Security - One reason that major companies and government agencies move to Drupal is because of its fast security updates, and the large community of experienced developers who stand behind it. Drupal 8’s adoption of standard technologies, such as Composer, makes it a lot easier to keep your site up to date and secure. This also means less time fixing the code and more time improving and adding new features.

Scalability - In the past whenever there was a new major release of Drupal, version 6 to 7, it wasn’t just an update. It really meant a full install of the new version of the Drupal core, then maliciously and painfully rebuilding and migrating custom code, configurations, users, and all of the content from the old site to the new site. In other words, hundreds of hours of rebuilding and months before the new site was ready. After Drupal 8, that will no longer be a problem. Drupal 8 was built to allow major updates without having to rebuild the site. Three to five years down the road, all you may need is a fresh facelift to have your website up to date with new trends. So taking the time to architect a well built Drupal 8 site will pay off in the long run.

2. Drupal 8 as API first

Drupal 8 was created as an API (Application Programming Interface), making it more powerful than ever. It now has the ability to skip the generation of all the HTML markup and simply serving the data required to be implemented on the front end of the website, allowing other technologies like javascript to serve dynamically generated pages specifically targeted to the user.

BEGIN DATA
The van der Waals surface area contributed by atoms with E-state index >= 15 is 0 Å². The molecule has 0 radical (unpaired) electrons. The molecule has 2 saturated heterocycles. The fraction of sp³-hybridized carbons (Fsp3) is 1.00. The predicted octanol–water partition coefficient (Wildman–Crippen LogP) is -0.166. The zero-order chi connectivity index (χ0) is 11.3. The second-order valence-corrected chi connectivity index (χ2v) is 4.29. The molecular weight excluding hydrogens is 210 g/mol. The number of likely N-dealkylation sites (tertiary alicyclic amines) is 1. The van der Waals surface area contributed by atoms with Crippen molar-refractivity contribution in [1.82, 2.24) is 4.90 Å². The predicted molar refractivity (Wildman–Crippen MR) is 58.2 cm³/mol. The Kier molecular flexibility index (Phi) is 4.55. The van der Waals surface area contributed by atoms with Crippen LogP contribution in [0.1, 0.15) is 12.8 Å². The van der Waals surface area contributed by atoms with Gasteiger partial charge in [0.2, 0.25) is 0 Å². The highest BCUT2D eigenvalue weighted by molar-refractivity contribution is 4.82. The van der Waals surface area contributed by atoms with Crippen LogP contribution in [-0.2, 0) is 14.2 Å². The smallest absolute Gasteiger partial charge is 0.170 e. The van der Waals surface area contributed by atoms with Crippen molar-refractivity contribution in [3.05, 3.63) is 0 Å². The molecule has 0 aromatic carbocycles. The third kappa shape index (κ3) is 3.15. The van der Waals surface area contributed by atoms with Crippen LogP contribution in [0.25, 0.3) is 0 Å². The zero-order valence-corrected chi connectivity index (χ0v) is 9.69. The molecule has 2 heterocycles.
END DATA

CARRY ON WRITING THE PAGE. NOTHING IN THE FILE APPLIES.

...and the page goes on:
Best of all, it can be used to connect back and forth with other APIs to get any information you want to serve and share as a service. All of this is already built into Drupal 8 to serve any data without having to write one single line of code.

If you haven’t wrapped your mind around what this means yet. Let me give you a couple of examples of this: “Web Apps” & “Mobile apps”. These can be developed to use the same data living in Drupal 8. Your Drupal site becomes the backbone content management system without having to update multiple sources of data to keep things in sync. Think about it… your website, your mobile apps, your own intranet, and content from other places all managed in one place, making one perfect ecosystem.

3. Development  

Drupal 8 was completely recoded from scratch with all new improved code.  Many things that were a constant hassle in the older versions are now a breeze to build.

Migration of old to new: If you have a website with large amounts of content, for example, news, products, or blogs, setting up an automated migrating of all the data into Drupal 8 is possible from almost any source. Yes, that even means if your old website was built in WordPress.

One of my favorite development improvements for sure is Configuration Management. Now you are able to export and import configuration changes from a live site to your local development, or vice versa, without affecting content. That feature alone has cut hundreds of hours from my development workflow. This not only helps reduce the cost of overall development but it gives developers time to concentrate on getting the features built and not wasting time deploying already built features manually.